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Army Trainers Face Sex Abuse, Rape ChargesBy Bradley Graham
Washington Post Staff Writer
Friday, November 8, 1996; Page A01
The Army has charged three military trainers in an alleged rape and sexual harassment case involving at least 17 female soldiers at a Maryland base, defense officials disclosed yesterday.
Officials said they expected the number of accused perpetrators to rise as Army investigators attempt to locate and interview nearly 1,000 other women who trained at Aberdeen Proving Ground's Ordnance Center over the past 22 months.
The investigation began in September when a student reported an incident of sexual harassment to a superior at the installation, 30 miles north of Baltimore. A company commander and a drill sergeant face rape charges, and another drill sergeant stands accused of violating a rule against improper relations with students.
The center provides much of the Army's instruction in mechanical maintenance and is the first stop after basic training for many young recruits on their way to assuming jobs repairing tanks, vehicles, small arms and other equipment. Top Army officers sounded particularly incensed and distraught yesterday over the emergence of an apparent multiple sex crime case at a main training installation, where older instructors have charge of young soldiers still adjusting to military life.
"This is a very special relationship," said Gen. William W. Hartzog, who heads the Army's Training and Doctrine Command. "A drill instructor is a rather encompassing relationship, and usually they are 10 to 15 years older than most of the students. And the students are in the early stages of an Army career.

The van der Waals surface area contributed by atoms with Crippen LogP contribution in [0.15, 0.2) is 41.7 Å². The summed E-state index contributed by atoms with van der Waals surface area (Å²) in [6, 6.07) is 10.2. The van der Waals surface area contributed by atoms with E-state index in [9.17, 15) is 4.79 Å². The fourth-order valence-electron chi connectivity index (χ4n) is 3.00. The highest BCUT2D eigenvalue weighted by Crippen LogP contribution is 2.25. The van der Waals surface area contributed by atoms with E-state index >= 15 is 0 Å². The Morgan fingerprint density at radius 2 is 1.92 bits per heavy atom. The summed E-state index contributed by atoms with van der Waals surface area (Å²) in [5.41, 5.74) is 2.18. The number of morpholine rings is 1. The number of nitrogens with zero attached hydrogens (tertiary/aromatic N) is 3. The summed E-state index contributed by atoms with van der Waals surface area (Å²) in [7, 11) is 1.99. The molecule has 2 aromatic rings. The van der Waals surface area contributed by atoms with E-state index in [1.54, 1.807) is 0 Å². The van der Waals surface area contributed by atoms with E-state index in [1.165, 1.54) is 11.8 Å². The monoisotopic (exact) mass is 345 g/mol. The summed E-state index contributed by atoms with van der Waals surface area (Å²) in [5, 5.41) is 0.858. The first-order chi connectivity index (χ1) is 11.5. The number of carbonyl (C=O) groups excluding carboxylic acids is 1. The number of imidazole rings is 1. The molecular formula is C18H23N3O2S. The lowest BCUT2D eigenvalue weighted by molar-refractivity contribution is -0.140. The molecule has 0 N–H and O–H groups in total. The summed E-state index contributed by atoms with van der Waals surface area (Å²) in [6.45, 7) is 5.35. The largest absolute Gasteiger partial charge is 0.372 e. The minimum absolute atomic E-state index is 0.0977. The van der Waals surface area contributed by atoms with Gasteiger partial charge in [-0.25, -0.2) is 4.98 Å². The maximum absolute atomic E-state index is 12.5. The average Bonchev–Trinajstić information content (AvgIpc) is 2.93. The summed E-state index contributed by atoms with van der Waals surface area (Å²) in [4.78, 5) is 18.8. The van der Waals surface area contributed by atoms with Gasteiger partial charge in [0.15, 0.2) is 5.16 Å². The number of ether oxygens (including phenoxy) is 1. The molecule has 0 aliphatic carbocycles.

"The reason I'm so concerned," the four-star Hartzog added in a phone interview, "is that I feel a real direct responsibility to the mothers and fathers that send their children off to join the Army. And this is a period in time when it's very, very important that they get the very best model that they can have in this first exposure to this way of life."
Army officials said the average age of the alleged victims is 21.
Those charged include: Capt. Derrick Robertson, 30, accused of one rape, conduct unbecoming an officer, obstruction of justice, adultery and an improper relationship with a recruit; Staff Sgt. Delmar Simpson, 31, cited for multiple rapes, forcible sodomy, adultery and obstruction of justice; and Staff Sgt. Nathanael Beach, 32, accused of violating the rule against improper relations with students, obstructing justice and disobeying an order to have no contact with trainees in the case.
Two other sergeants at the base have received nonjudicial punishments for inappropriate conduct, one for writing a love note to a student, the other for a similar violation of Army codes of conduct.
Maj. Gen. Robert D. Shadley, the center's commander, said investigators had interviewed 550 women at the base and plan to contact all women who graduated from the center since January 1995, which is when Simpson arrived.
"We just want to make sure we've identified all the victims and potential suspects," Shadley said in a phone interview, adding that he expected investigators will uncover more of both.
The filing of charges against several trainers suggested the possibility of a conspiracy, but senior Army officials said investigators had found no evidence the accused men had coordinated their actions. "We have no indication it's a ring," Shadley said.
Still, commanders were at a loss to explain how such a reported string of sex crimes involving several instructors could have occurred at so critical an Army installation.
Asked if a few "bad apple" trainers were to blame or if some systemic problems may have fostered the alleged illegal acts and inappropriate relationships, Shadley said, "I think it's a combination of both."
In recent days, the center has tightened procedures for reporting sexual harassment incidents, increased the availability of counselors, introduced a buddy system for students and put trainers through refresher courses in avoiding sexual harassment.
"What we want out in front of a formation is a leader, not a lecher," Shadley said.
The Army has established a toll-free telephone number -- 1-800-903-4241 -- in an effort to find others who were subjected to sexual abuse at the Ordnance Center.